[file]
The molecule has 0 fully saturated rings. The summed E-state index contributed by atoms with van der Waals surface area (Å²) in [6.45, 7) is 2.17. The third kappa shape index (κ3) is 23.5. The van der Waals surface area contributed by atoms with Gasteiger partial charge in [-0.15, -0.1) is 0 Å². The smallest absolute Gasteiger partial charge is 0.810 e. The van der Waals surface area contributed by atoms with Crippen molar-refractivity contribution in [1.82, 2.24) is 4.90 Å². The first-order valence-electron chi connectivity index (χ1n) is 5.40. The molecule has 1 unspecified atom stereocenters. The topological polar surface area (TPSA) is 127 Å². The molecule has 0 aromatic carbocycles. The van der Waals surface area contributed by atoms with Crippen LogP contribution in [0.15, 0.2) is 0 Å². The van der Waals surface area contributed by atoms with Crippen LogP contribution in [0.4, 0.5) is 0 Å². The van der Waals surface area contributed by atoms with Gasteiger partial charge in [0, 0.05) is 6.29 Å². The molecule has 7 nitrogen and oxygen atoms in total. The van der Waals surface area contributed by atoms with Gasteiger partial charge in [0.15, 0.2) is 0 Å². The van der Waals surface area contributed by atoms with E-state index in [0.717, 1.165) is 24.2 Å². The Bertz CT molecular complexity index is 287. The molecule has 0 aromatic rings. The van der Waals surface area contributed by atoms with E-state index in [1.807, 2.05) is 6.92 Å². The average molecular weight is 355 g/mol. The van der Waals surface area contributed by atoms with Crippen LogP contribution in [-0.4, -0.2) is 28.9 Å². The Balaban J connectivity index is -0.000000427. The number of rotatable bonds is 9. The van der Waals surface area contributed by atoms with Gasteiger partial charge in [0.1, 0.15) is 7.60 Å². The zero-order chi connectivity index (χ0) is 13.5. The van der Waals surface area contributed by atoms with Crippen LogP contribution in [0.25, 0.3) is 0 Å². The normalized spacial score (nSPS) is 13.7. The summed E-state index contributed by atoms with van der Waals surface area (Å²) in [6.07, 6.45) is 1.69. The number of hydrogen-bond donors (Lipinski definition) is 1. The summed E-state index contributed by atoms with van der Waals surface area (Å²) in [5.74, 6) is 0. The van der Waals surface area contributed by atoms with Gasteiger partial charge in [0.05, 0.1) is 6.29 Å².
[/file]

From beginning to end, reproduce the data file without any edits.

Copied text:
The molecule has 0 fully saturated rings. The summed E-state index contributed by atoms with van der Waals surface area (Å²) in [6.45, 7) is 2.17. The third kappa shape index (κ3) is 23.5. The van der Waals surface area contributed by atoms with Gasteiger partial charge in [-0.15, -0.1) is 0 Å². The smallest absolute Gasteiger partial charge is 0.810 e. The van der Waals surface area contributed by atoms with Crippen molar-refractivity contribution in [1.82, 2.24) is 4.90 Å². The first-order valence-electron chi connectivity index (χ1n) is 5.40. The molecule has 1 unspecified atom stereocenters. The topological polar surface area (TPSA) is 127 Å². The molecule has 0 aromatic carbocycles. The van der Waals surface area contributed by atoms with Crippen LogP contribution in [0.15, 0.2) is 0 Å². The van der Waals surface area contributed by atoms with Crippen LogP contribution in [0.4, 0.5) is 0 Å². The van der Waals surface area contributed by atoms with Gasteiger partial charge in [0, 0.05) is 6.29 Å². The molecule has 7 nitrogen and oxygen atoms in total. The van der Waals surface area contributed by atoms with Gasteiger partial charge in [0.15, 0.2) is 0 Å². The van der Waals surface area contributed by atoms with E-state index in [0.717, 1.165) is 24.2 Å². The Bertz CT molecular complexity index is 287. The molecule has 0 aromatic rings. The van der Waals surface area contributed by atoms with E-state index in [1.807, 2.05) is 6.92 Å². The average molecular weight is 355 g/mol. The van der Waals surface area contributed by atoms with Crippen LogP contribution in [-0.4, -0.2) is 28.9 Å². The Balaban J connectivity index is -0.000000427. The number of rotatable bonds is 9. The van der Waals surface area contributed by atoms with Gasteiger partial charge in [0.1, 0.15) is 7.60 Å². The zero-order chi connectivity index (χ0) is 13.5. The van der Waals surface area contributed by atoms with Crippen LogP contribution in [0.25, 0.3) is 0 Å². The normalized spacial score (nSPS) is 13.7. The summed E-state index contributed by atoms with van der Waals surface area (Å²) in [6.07, 6.45) is 1.69. The number of hydrogen-bond donors (Lipinski definition) is 1. The summed E-state index contributed by atoms with van der Waals surface area (Å²) in [5.74, 6) is 0. The van der Waals surface area contributed by atoms with Gasteiger partial charge in [0.05, 0.1) is 6.29 Å².